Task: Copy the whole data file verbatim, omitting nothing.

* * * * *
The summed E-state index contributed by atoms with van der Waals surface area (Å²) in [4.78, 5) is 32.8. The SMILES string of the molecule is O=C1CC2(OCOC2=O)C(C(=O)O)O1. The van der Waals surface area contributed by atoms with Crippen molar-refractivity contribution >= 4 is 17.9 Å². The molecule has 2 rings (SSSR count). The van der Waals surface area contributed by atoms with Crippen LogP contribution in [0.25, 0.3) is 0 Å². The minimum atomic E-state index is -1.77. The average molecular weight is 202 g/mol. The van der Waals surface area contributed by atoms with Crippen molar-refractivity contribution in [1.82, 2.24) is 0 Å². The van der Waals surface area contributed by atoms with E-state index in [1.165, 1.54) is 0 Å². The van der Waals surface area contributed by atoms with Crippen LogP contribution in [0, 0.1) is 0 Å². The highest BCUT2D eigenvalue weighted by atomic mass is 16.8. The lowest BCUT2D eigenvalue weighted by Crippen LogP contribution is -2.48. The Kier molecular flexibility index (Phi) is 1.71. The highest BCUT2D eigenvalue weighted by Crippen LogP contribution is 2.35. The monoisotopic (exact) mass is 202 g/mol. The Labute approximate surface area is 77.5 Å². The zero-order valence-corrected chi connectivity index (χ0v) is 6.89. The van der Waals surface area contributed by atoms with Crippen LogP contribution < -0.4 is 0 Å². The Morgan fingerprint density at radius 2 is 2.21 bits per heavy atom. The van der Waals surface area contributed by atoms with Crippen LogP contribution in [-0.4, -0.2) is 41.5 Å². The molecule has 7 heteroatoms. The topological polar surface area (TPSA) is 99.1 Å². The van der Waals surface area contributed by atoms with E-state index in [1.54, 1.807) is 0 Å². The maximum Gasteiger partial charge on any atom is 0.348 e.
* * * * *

The summed E-state index contributed by atoms with van der Waals surface area (Å²) in [4.78, 5) is 32.8. The SMILES string of the molecule is O=C1CC2(OCOC2=O)C(C(=O)O)O1. The van der Waals surface area contributed by atoms with Crippen molar-refractivity contribution >= 4 is 17.9 Å². The molecule has 2 rings (SSSR count). The van der Waals surface area contributed by atoms with Crippen LogP contribution in [0.25, 0.3) is 0 Å². The minimum atomic E-state index is -1.77. The average molecular weight is 202 g/mol. The van der Waals surface area contributed by atoms with Crippen molar-refractivity contribution in [1.82, 2.24) is 0 Å². The van der Waals surface area contributed by atoms with E-state index in [1.165, 1.54) is 0 Å². The van der Waals surface area contributed by atoms with Crippen LogP contribution in [0, 0.1) is 0 Å². The highest BCUT2D eigenvalue weighted by atomic mass is 16.8. The lowest BCUT2D eigenvalue weighted by Crippen LogP contribution is -2.48. The Kier molecular flexibility index (Phi) is 1.71. The highest BCUT2D eigenvalue weighted by Crippen LogP contribution is 2.35. The monoisotopic (exact) mass is 202 g/mol. The Labute approximate surface area is 77.5 Å². The zero-order valence-corrected chi connectivity index (χ0v) is 6.89. The van der Waals surface area contributed by atoms with Crippen LogP contribution < -0.4 is 0 Å². The Morgan fingerprint density at radius 2 is 2.21 bits per heavy atom. The van der Waals surface area contributed by atoms with Crippen LogP contribution in [-0.4, -0.2) is 41.5 Å². The molecule has 7 heteroatoms. The topological polar surface area (TPSA) is 99.1 Å². The van der Waals surface area contributed by atoms with E-state index in [1.54, 1.807) is 0 Å². The maximum Gasteiger partial charge on any atom is 0.348 e.